This power to sustain concentrated attention upon a single line or objective for a long time–a power so greatly admired by Napoleon–comes in the end to those who persevere in these practices.
There are different kinds of meditation. The elementary is concerned with holding certain thoughts firmly in the mind. The advanced is concerned with keeping all thoughts completely out of the mind. The highest is concerned with merging the mind blissfully in the Overself.
Meditation should be begun with a short, silent prayer to the Overself, humbly beseeching guidance and Grace…
The first part of the exercise requires him to banish all thoughts, feelings, images, and energies which do not belong to the subject, prayer, ideal, or problem he chooses as a theme. Nothing else may be allowed to intrude into consciousness or, having intruded by the mind’s old restlessness, it is to be blotted out immediately. Such expulsion is always to be accompanied by an exhaling of the breath. Each return of attention to the selected theme is to be accompanied by an inhaling of the breath.
Every time a thought rears its head, evaluate it for what it is and then push it aside. Every time an emotion rushes up, recognize it, too, for what it is and detach yourself from it. This is the path of Self-Enquiry, for as you do these things hold the will directed towards finding the centre of your being…
As the mind’s movement ebbs away and its turnings slow down, the ego’s desires for, and attempt to hold on to, its world drop away. What ensues is a real mental quiet. The man discovers himself, his Overself.
The wandering of thoughts stopped and the consciousness held steady, the next phase is to turn it–if he has not already started with that idea–towards the diviner part of himself in aspiration, in devotion, and in love. As he continues this inward focusing, the willed effort becomes easier and easier until it seems no longer needed: at this point it is replaced by something deep within coming up to the surface and taking him OVER. He should remain perfectly still, passive, embraced.
Concentration keeps the mind implanted on a particular thought, or line of thought, by keeping off the other ones. Meditation removes the single thought and keeps the mind quiet. This is an excellent state, but not enough for those who seek the Real. It must be complemented by knowledge of what is and is not the Real.
There is one human activity which is continuous, rhythmic, natural, easy, and pleasant. It is breathing. We may take advantage of its existence by combining it with a simple exercise to bring about a kind of meditation which will possess all these four mentioned attributes. The exercise is merely to repeat one word silently on the inhalation and another word on the exhalation. The two words must be such that they join together to make a suitable spiritual phrase or name. Here is one useful example: “God Is.”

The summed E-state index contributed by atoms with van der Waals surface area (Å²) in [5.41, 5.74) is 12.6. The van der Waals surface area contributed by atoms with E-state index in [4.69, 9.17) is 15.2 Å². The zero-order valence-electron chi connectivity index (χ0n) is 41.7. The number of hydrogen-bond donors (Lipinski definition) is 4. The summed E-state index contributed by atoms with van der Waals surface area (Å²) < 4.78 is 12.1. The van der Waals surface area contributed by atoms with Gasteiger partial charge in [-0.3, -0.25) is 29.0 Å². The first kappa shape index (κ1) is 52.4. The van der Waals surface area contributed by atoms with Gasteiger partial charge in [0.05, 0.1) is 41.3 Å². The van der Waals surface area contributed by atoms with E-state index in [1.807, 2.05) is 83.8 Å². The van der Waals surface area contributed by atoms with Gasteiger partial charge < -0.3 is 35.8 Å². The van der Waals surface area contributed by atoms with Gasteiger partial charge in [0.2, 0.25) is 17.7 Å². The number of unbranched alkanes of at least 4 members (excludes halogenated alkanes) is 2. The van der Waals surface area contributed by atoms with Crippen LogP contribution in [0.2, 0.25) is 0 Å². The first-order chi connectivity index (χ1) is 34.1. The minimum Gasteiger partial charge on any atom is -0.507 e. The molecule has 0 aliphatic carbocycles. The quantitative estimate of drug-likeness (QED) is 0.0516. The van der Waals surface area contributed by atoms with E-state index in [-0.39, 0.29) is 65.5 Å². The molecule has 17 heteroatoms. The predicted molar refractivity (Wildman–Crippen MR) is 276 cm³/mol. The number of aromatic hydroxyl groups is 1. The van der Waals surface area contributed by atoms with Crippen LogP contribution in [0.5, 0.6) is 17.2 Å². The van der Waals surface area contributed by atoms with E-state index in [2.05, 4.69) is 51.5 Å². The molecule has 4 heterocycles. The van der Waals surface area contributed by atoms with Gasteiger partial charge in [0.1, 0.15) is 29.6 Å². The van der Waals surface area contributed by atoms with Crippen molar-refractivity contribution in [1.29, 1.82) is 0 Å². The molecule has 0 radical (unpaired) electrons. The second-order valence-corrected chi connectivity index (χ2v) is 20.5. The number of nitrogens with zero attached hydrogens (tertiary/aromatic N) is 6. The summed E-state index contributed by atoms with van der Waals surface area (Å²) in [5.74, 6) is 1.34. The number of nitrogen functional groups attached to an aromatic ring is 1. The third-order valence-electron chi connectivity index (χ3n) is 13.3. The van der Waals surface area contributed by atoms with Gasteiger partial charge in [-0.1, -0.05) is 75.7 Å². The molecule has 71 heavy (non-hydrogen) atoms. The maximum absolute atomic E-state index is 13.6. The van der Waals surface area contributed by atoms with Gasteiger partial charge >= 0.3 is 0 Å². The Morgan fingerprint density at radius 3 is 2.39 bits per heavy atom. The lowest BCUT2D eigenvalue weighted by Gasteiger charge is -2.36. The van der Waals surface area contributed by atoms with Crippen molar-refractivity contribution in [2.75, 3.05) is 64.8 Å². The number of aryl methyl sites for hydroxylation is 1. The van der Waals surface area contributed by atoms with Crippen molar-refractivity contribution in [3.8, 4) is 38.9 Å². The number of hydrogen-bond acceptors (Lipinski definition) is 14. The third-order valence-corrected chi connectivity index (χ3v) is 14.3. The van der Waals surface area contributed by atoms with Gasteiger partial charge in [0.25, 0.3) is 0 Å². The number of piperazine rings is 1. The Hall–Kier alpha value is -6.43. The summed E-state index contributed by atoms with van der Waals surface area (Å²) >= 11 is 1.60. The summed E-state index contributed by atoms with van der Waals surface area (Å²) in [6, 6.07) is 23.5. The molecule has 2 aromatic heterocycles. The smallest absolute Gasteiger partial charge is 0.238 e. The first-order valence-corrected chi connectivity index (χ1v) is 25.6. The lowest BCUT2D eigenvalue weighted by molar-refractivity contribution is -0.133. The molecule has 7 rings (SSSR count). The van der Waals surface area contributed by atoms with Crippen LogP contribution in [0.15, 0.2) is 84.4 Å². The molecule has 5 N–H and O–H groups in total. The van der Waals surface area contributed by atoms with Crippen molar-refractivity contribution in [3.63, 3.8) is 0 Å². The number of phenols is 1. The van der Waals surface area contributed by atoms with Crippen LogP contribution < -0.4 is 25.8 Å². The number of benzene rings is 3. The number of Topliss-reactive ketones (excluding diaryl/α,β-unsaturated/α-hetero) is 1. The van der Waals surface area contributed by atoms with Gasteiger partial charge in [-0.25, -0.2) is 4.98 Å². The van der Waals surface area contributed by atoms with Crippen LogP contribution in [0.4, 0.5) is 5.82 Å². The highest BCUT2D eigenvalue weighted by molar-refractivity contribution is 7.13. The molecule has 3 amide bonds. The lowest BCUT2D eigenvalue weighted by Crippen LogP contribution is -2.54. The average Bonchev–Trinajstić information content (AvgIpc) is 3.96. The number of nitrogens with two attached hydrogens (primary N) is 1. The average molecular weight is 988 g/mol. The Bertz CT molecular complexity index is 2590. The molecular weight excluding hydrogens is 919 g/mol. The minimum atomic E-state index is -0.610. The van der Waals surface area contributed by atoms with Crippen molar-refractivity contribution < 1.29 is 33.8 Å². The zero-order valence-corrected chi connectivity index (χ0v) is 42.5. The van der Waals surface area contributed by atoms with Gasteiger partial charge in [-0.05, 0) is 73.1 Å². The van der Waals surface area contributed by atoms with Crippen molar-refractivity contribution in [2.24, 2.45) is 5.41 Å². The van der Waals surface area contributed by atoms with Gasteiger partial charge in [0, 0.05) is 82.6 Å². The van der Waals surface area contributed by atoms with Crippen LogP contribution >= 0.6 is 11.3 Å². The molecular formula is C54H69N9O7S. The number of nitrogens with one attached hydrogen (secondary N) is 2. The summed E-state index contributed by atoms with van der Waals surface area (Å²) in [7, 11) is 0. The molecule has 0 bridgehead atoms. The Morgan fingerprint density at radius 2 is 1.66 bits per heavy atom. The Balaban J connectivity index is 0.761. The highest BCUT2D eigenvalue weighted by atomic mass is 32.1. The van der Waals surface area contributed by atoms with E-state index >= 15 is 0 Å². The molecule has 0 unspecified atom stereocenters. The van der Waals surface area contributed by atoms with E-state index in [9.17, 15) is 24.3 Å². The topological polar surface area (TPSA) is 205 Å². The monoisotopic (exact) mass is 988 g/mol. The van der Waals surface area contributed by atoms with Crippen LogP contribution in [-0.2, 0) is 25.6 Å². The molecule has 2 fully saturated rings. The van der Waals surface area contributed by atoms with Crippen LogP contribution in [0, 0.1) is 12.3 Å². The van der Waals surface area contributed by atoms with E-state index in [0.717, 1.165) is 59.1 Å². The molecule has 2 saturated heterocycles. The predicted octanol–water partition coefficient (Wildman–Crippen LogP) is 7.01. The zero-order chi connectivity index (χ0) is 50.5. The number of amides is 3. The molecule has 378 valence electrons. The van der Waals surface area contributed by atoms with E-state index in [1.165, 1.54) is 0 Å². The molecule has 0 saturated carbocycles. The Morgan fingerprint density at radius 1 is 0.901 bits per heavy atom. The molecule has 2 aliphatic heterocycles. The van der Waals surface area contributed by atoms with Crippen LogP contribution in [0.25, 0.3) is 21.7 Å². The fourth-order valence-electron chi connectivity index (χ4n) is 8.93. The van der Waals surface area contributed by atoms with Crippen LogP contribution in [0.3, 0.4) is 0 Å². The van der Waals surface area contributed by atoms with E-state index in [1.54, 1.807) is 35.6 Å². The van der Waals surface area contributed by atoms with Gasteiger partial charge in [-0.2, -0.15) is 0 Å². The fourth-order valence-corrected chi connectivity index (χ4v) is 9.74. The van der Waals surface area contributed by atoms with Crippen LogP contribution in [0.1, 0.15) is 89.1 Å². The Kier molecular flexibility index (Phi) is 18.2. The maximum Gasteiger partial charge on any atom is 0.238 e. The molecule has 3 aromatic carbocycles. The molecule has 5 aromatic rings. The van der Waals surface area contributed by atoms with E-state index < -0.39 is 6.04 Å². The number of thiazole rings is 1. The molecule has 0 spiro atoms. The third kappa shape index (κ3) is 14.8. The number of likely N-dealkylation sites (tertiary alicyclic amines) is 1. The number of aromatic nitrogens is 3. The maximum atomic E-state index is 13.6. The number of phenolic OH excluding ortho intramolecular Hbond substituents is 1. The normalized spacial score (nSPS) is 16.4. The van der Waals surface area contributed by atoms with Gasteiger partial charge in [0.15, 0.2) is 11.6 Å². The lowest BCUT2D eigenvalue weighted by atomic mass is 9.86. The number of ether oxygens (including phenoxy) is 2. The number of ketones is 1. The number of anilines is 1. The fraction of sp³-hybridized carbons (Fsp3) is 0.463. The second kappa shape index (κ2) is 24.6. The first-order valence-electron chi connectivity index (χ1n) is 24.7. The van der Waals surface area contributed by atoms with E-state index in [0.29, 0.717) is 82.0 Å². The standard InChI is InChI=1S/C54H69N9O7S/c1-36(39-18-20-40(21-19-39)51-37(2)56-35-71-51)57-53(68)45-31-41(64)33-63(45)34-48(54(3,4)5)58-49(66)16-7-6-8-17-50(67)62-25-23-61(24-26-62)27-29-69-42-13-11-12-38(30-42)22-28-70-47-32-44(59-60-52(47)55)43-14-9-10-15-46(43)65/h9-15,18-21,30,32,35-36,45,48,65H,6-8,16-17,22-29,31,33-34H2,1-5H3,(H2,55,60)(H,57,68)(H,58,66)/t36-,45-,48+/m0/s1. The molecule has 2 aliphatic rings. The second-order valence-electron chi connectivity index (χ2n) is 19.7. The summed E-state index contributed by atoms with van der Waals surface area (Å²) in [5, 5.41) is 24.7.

The Arabic word for God–Allah–or the Aramaic (Jesus’ spoken language) word–Alaha–form excellent mantric material.
The repeated invocation of a sacred name, with trust in its saving power, eventually keeps away all other thoughts and thus focuses the mind in a kind of constant meditation. In the earlier stages it is the man himself who labours at this repetition, but in the advanced stages it is the Overself’s grace which actuates it–his own part being quite passive and mechanical.
By becoming mindful of the rise and fall of breath, by transferring consciousness to the respiratory function alone, thought becomes unified, concentrated, rested in a natural easy manner.
It is easier for almost all people to think pictorially rather than abstractly, to form mental images rather than mental conceptions. Although the more difficult feat is also the superior one, this fact can be utilized to promote meditational progress. The mental picture of a dead saint whom the aspirant feels particularly drawn to or of a living guide whom he particularly reveres, makes an excellent object upon which to focus his concentration.
If any light flash or form is seen, he should instantly concentrate his whole mind upon it and sustain this concentration as long as he is able to. The active thoughts can be brought to their end by this means.
One of the causes of the failure to get any results from meditation is that the meditator has not practised long enough. In fact, the wastage of much time in unprofitable, distracted, rambling thinking seems to be the general experience. Yet this is the prelude to the actual work of meditation in itself. It is a necessary excavation before the building can be erected. The fact is unpleasant but must be accepted. If this experience of the first period is frustrating and disappointing, the experience of the second period is happy and rewarding…
The following of these exercises is indispensable to train the mind, to create a habit which will make entry into the meditative mood as easy in the end as it is hard in the beginning.
Constant practice is more important for success in meditation than any other single factor.
Meditation that is not accompanied by a deep and warm feeling of reverence will take much longer to reach its goal, if it reaches it at all.
It is not merely an intellectual exercise. All the piety and reverence and worship gained from religion are needed here too. We must pray constantly to the Soul to reveal itself.
Always close your meditation or end your prayer with a thought for others, such as: May all beings be truly happy.”
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